Indian Percussion instrument Khanjira


Khanjira with Fishskin
The kanjira is a very old percussion instrument that is very popular in South Indian classical performances. There was time once when this small tambourine was a treated as a primary percussion instrument. But with passage of time things have changed and Today the khanjira is a secondary percussion that is played as an accompaniment with the mridangam. 

Some features of a good quality khanjira and also amongst what is available in the market are that they are made from a solid piece of local Egyptian wood, called Sarsouh with the Manta Ray fish-skin head and 1 brass cymbal set. The frame of khanjira will be around 7 inches in diameter and 3 inches in height. It will be accompanied with in a nylon case. The traditional Indian percussion instrument, kanjira is made with lizard-skin. But because of the conservation reasons, and increased accessibility and availability, the kanjira in modern times are  offered with the Manta Ray skin; which has proved to be a close substitution in terms of quality of sound and the aesthetics. If the performer is right handed, he should hold the kanjira in his/her left hand. Though the head is fixed, the player or performer can vary the sound and pitch with the help of application of pressure close to or near the outer rim of the head of khanjira with his/her left hand. The performers are advised to play this Indian percussion instrument by simply tapping and rolling it with the fingers on the head and cymbal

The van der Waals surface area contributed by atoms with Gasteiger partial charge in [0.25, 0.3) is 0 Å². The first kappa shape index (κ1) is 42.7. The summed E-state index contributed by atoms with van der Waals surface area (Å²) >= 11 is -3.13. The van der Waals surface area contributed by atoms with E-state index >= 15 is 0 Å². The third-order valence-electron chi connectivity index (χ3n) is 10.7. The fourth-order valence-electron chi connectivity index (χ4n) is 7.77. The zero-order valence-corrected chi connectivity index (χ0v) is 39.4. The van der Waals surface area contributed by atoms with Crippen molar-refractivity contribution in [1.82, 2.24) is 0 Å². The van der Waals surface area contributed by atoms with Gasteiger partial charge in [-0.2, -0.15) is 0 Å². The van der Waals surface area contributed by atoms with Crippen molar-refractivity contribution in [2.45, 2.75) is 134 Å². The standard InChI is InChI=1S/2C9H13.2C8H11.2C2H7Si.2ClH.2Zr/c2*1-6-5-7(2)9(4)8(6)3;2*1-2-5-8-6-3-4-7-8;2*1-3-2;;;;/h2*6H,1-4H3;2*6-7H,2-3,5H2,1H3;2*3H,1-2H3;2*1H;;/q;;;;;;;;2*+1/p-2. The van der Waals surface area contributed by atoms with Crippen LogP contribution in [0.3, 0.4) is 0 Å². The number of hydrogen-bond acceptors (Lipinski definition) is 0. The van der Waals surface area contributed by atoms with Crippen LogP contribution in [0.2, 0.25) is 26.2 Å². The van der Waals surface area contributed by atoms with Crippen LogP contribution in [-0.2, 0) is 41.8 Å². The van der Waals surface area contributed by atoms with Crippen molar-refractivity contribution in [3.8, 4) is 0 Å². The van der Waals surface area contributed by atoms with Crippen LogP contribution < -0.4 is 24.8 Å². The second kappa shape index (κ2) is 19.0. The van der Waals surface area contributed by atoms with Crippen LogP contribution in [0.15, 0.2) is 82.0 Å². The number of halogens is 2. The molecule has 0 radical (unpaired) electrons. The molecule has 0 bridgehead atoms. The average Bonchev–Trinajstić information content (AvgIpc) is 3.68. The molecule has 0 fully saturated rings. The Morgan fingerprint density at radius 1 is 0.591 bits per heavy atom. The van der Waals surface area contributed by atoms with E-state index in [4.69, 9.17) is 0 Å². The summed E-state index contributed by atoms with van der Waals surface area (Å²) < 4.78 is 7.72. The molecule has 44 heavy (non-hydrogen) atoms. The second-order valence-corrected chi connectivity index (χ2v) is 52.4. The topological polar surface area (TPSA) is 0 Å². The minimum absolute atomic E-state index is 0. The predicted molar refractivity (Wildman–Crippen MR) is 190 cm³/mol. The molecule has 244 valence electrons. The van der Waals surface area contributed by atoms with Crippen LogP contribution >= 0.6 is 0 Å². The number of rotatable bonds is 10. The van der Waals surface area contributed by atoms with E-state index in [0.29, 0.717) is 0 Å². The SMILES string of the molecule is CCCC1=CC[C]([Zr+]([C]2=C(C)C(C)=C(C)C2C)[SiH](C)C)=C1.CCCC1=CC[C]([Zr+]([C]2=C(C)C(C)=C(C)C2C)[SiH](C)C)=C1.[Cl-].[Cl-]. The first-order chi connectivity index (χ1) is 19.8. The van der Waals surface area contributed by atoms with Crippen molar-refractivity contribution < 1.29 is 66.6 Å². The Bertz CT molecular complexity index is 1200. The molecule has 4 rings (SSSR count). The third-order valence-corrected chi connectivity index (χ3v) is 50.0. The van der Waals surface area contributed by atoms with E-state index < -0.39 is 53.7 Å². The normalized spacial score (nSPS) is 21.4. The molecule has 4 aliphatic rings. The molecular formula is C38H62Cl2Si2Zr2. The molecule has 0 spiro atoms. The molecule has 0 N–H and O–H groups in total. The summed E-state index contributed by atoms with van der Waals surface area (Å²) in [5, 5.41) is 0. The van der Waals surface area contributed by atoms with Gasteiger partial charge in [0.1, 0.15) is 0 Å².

The khanjira is a very old Indian percussion instrument that is extremely popular in Southern Indian classical performances.  The kanjira, also known as ganjira, is an percussion instrument that belongs to the tambourine family. Kahnjira is basically used in concerts of Carnatic music which is a form of south Indian classical music as a supporting instrument for the mridangam. The kanjira is comparatively quite a recent innovation, being in use for less than 100 years, was added as an accompaniment to classical concerts during the 30s.

Making Of Khanjira: Similar to the Western tambourine, an authentic khanjira consists of a circular frame made of the wood of the jackfruit tree, that measures between 7 and 9 inches in diameter and 2 to 4 inches in depth. Khanjira is covered on one side with a drumhead made from monitor lizard skin, here too the specific Bengal monitor, Varanus bengalensis, which is now an endangered species in India. And the other side of khanjira is left open. The frame contains a single slit which has three to four small metal discs, often old coins are used here which jingle and make a certain noise when the kanjira is played.

The kanjira is probably one of the most difficult Indian drum to play. The reasons for it somehow remain unexplained. Khanjira is generally played with one's palm and fingers of the right hand, while the left hand helps to support the drum. The fingertips of the left hand can be used to bend the pitch by applying pressure near the outer rim. It is not tuned to any particular pitch, unlike the mridangam or the ghatam

Normally, without tuning, khanjira creates a very high pitched sound. To be able to get a good bass sound, the performer has to reduce the tension of the drumhead by sprinkling some water on the inside of the khanjira. This process may need repetition during a concert to maintain a good bass sound. However, one needs to be careful while sprinkling water bvecause if the instrument is too moist, it will have a dead tone, requiring 5-10 minutes to dry. Tone is also affected by external temperature and moisture conditions. Performers typically carry a couple of kanjiras so that they can keep at least one in perfectly tuned condition at any given time.

G Harishankar is widely considered to have been the greatest kanjira artist ever to have played this instrument.

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